Posted By David Brousell, July 21, 2011 at 7:40 AM, in Category: Cybersecurity
It seems like almost every day we are hearing about attacks on computer networks. In just the last few months, cyber-attacks have been reported at Citicorp, Exxon, Shell, Google, PBS, NASA, Fox, Lockheed Martin, and the International Monetary Fund, to name just a few. The type of company or organization doesn't matter. Any company or organization appears to be vulnerable.
A survey released in June by Juniper Networks puts some numbers on the problem. In the poll, 90% of businesses said their networks had been hacked at least once in the past year. Significantly, this number doesn't include Website hacks or denial-of-service attacks. Moreover, the survey, of 583 IT and IT security professionals in U.S. organizations, revealed that 41% suffered a financial loss of $500,000 or more from the more significant network and system attacks.
But the growing problem of cyber-security goes way beyond business. It is becoming a larger issue for national security, as demonstrated by a new cyber-security policy announced last week by the U.S. Department of Defense.
Among its policy provisions, the 13-page “Department of Defense Strategy for Operating in Cyberspace” statement calls for a partnership program with the private sector to enable what DoD terms a "whole-of-government" approach to cyber-security.
The DoD said it would establish a "pilot public-private sector partnership intended to demonstrate the feasibility and benefits of voluntarily opting into increased sharing of information about malicious or unauthorized cyber-activity and protective cyber-security measures."
Industrial companies that are suppliers to the DoD have worked with the department for some time on the cyber-security issue. In 2007, for example, the DoD launched the Defense Industrial Base Cyber Security and Information Assurance program. But the policy statement last week seemed to go beyond the defense suppliers and appears to be a broader invitation to the private sector to team up on the cyber-security issue.
This may be something that other manufacturers might want to take a look at, with an eye toward getting involved. After all, the problem knows no boundaries.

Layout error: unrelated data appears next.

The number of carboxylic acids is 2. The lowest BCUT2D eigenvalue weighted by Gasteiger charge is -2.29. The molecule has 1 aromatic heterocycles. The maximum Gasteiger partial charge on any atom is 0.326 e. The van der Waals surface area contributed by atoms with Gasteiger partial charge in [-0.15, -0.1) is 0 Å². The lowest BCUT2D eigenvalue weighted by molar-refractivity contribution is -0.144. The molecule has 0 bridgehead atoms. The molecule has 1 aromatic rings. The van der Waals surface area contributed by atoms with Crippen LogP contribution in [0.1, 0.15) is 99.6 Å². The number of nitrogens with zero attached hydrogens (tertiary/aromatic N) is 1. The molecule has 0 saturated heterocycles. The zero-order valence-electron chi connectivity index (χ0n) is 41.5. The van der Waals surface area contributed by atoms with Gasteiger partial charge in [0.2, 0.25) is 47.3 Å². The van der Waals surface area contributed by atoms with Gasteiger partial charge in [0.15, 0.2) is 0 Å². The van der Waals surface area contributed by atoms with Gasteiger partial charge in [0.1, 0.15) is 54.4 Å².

"Cyber-threats to U.S. national security go well beyond military targets and affect all aspects of society," the new DoD strategy report says. "Hackers and foreign governments are increasingly able to launch sophisticated intrusions into the networks and systems that control critical civilian infrastructure. Given the integrated nature of cyberspace, computer-induced failures of power grids, transportation networks, or financial systems could cause massive physical damage and economic disruption.
"While the threat to intellectual property is often less visible than the threat to critical infrastructure, it may be the most pervasive threat today. Every year, an amount of intellectual property larger than that contained in the Library of Congress is stolen from networks maintained by U.S. businesses, universities, and government departments and agencies."
The DoD itself, with more than 15,000 networks and 7 million computing devices around the world, is under constant attack. The report says that DoD networks are "probed millions of times every day," and successful attacks have resulted in the loss of thousands of files from the DoD, allies, and partners. The report also singles out the IT industry as a weak link.
"Software and hardware are at risk of malicious tampering even before they are integrated into an operational system," the report says. "The majority of information technology products used in the United States are manufactured and assembled overseas. The reliance of DoD on foreign manufacturing and development creates challenges in managing risks at points of design, manufacture, service, distribution, and disposal."
Apart from the problems and the risks, the new DoD policy is clear that there are many benefits to be found in cyberspace. As it increasingly becomes a part of everyday life, the DoD says, cyberspace has become an "incubator" for free enterprise, advances in technology, the spread of free speech, "and new social networks that drive our economy and reflect our principles."
Unfortunately, but not unexpectedly, crime has become part of this fabric. The policy announcement from the DoD last week is an attempt to fight back hard. And it sounds like the department needs all the help it can get.
To take a first step, you can access the DoD report here
Written by David Brousell
Global Vice President, General Manager and Editorial Director of the Manufacturing Leadership Council